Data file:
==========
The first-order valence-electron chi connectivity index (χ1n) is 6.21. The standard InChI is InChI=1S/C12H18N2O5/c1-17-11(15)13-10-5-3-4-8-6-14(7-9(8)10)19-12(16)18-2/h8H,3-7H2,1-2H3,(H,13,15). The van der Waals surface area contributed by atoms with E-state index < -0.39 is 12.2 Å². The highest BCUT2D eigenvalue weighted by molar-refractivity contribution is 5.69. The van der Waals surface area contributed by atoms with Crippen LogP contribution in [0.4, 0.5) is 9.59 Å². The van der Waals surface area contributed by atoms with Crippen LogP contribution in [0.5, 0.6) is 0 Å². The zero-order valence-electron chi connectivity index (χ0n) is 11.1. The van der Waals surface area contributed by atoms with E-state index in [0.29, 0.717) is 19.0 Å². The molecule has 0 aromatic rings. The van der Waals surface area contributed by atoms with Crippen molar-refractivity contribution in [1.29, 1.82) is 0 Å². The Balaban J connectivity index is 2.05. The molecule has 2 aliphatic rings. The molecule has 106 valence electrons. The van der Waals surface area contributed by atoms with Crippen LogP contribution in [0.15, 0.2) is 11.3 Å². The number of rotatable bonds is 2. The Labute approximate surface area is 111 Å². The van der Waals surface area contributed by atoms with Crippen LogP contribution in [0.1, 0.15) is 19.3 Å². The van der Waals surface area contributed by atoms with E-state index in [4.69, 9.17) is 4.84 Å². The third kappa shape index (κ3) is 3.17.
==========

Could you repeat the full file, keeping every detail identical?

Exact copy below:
The first-order valence-electron chi connectivity index (χ1n) is 6.21. The standard InChI is InChI=1S/C12H18N2O5/c1-17-11(15)13-10-5-3-4-8-6-14(7-9(8)10)19-12(16)18-2/h8H,3-7H2,1-2H3,(H,13,15). The van der Waals surface area contributed by atoms with E-state index < -0.39 is 12.2 Å². The highest BCUT2D eigenvalue weighted by molar-refractivity contribution is 5.69. The van der Waals surface area contributed by atoms with Crippen LogP contribution in [0.4, 0.5) is 9.59 Å². The van der Waals surface area contributed by atoms with Crippen LogP contribution in [0.5, 0.6) is 0 Å². The zero-order valence-electron chi connectivity index (χ0n) is 11.1. The van der Waals surface area contributed by atoms with E-state index in [0.29, 0.717) is 19.0 Å². The molecule has 0 aromatic rings. The van der Waals surface area contributed by atoms with Crippen molar-refractivity contribution in [1.29, 1.82) is 0 Å². The Balaban J connectivity index is 2.05. The molecule has 2 aliphatic rings. The molecule has 106 valence electrons. The van der Waals surface area contributed by atoms with Crippen LogP contribution in [0.15, 0.2) is 11.3 Å². The number of rotatable bonds is 2. The Labute approximate surface area is 111 Å². The van der Waals surface area contributed by atoms with Crippen LogP contribution in [0.1, 0.15) is 19.3 Å². The van der Waals surface area contributed by atoms with E-state index in [4.69, 9.17) is 4.84 Å². The third kappa shape index (κ3) is 3.17.